President Obama hosted a hangout on Google+ billed as “Your Interview with the President” on Jan. 30. The White House solicited questions via YouTube, and encouraged people to vote on which of them Obama would answer in the interview. No doubt, such an event was seen as a way to connect with young, Internet-savvy voters aware of the existence of Google+ Hangouts and know how to use them. There was only one problem: The President avoided the top-voted video question asked of him. (Also, most of us don’t actually use Google+.)
The question, submitted by Law Enforcement Against Prohibition (LEAP), was very straightforward. Since 1969, Gallup has been conducting an annual poll which asks whether marijuana should be legal in the United States. But, in 2011, for the first time ever, more Americans answered yes than no. A whopping 62% of 18- to 29-year-olds polled supported legalization.
Former LAPD officer and LEAP board member Stephen Downing asked Obama, “What do you have to say to this growing voter constituency that wants more changes to drug policy than you have delivered in your first term?” No answer.
Of course, no response may be better than the answer Obama gave in a previous “virtual town hall,” hosted on YouTube in 2009. At that time he went for an easy laugh, remarking, “I don’t know what that says about the online audience.”
In an effort to get answers, Downing referred to the changes delivered in his first term when, such changes have, in fact, been nonexistent. While running for office in 2008, Obama called the use of medical marijuana “appropriate.” It’s a shame he didn’t share that opinion with his Department of Justice, which has continued to raid medical marijuana dispensaries in states which allow them, such as California.
In a country that already has the highest prison population in the world, officials at all levels of government continue to send non-violent drug users to jail, many of them under 30. In 2010 alone, over 670,000 people between the ages of 18 and 29 were arrested for drug violations, according to the FBI. That’s more than the entire population of Boston.
What makes the President’s non-answers on drug policy even worse is that he has acknowledged his own past drug use. In his book, Dreams of My Father, Obama was quite frank, saying that in a troubled time, “pot had helped, and booze; maybe a little blow when you could afford it.” He went on to explain it “was something that could push questions of who I was out of my mind, something that could flatten out the landscape of my heart, blur the edges of my memory.”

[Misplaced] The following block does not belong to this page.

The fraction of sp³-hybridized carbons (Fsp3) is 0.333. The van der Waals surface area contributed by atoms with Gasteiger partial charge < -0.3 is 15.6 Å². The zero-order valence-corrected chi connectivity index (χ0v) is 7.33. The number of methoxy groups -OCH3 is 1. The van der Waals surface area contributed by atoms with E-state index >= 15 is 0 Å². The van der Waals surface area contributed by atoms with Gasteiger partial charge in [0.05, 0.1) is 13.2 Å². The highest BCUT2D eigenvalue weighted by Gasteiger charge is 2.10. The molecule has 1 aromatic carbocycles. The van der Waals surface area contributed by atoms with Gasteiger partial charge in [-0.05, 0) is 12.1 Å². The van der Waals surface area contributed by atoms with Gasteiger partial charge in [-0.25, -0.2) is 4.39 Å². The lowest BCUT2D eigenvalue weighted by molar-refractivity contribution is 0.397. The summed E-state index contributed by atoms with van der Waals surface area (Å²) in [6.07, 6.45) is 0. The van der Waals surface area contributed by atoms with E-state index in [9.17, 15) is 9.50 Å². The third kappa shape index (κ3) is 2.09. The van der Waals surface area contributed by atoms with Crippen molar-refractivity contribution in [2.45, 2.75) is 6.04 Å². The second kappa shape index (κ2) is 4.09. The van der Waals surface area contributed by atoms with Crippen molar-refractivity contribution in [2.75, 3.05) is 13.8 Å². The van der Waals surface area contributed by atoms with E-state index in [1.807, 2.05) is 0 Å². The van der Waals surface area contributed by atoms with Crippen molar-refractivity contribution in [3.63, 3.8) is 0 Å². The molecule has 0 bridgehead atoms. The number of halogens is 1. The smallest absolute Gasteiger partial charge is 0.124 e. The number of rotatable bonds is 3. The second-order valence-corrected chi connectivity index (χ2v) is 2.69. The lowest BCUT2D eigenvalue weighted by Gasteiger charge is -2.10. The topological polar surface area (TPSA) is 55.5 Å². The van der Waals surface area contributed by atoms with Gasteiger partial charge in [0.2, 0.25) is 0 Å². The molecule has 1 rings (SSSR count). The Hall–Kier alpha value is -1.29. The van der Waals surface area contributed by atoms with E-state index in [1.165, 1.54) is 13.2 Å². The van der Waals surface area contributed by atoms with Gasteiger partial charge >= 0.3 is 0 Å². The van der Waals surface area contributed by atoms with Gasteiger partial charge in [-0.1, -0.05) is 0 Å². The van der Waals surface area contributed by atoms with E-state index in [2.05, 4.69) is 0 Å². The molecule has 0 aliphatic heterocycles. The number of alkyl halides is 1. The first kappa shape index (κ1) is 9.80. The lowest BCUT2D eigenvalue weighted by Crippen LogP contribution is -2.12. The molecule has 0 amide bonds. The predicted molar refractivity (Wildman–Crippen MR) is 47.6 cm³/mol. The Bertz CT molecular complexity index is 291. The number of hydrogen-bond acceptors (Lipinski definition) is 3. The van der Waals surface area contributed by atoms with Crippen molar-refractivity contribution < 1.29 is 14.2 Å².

Obama is far from being the only politician who has turned from drug user to drug warrior. His potential opponent in November’s presidential election, Newt Gingrich, once called drug use “a sign that we were alive and in graduate school.” That hasn’t stopped him from citing Singapore, a country that executes some drug users, as a model for his own proposed policy
Obama pulled in 66% of under-30 voters in 2008, a number eerily mirrored by the people in that age bracket who support marijuana legalization. Young voters have overwhelmingly supported him. But he has been unwilling to act on an issue that is important to them, or even to present a rebuttal defending his administration’s drug policies.
As the presidential race heats up later this year, young voters might ask themselves whether a president who has ignored or mocked their drug policy views, who overrides the wishes of voters that wanted sick patients to have medical marijuana, and who supports the arrests of thousands of their peers for doing the same thing that he has done himself, is someone worthy of their support.
What do you think? Should the president come out in favor of legalizing marijuana and keeping young, non-violent drug offenders out of jail? Or is a strict drug policy the path we should stay on? Tell us in the comments!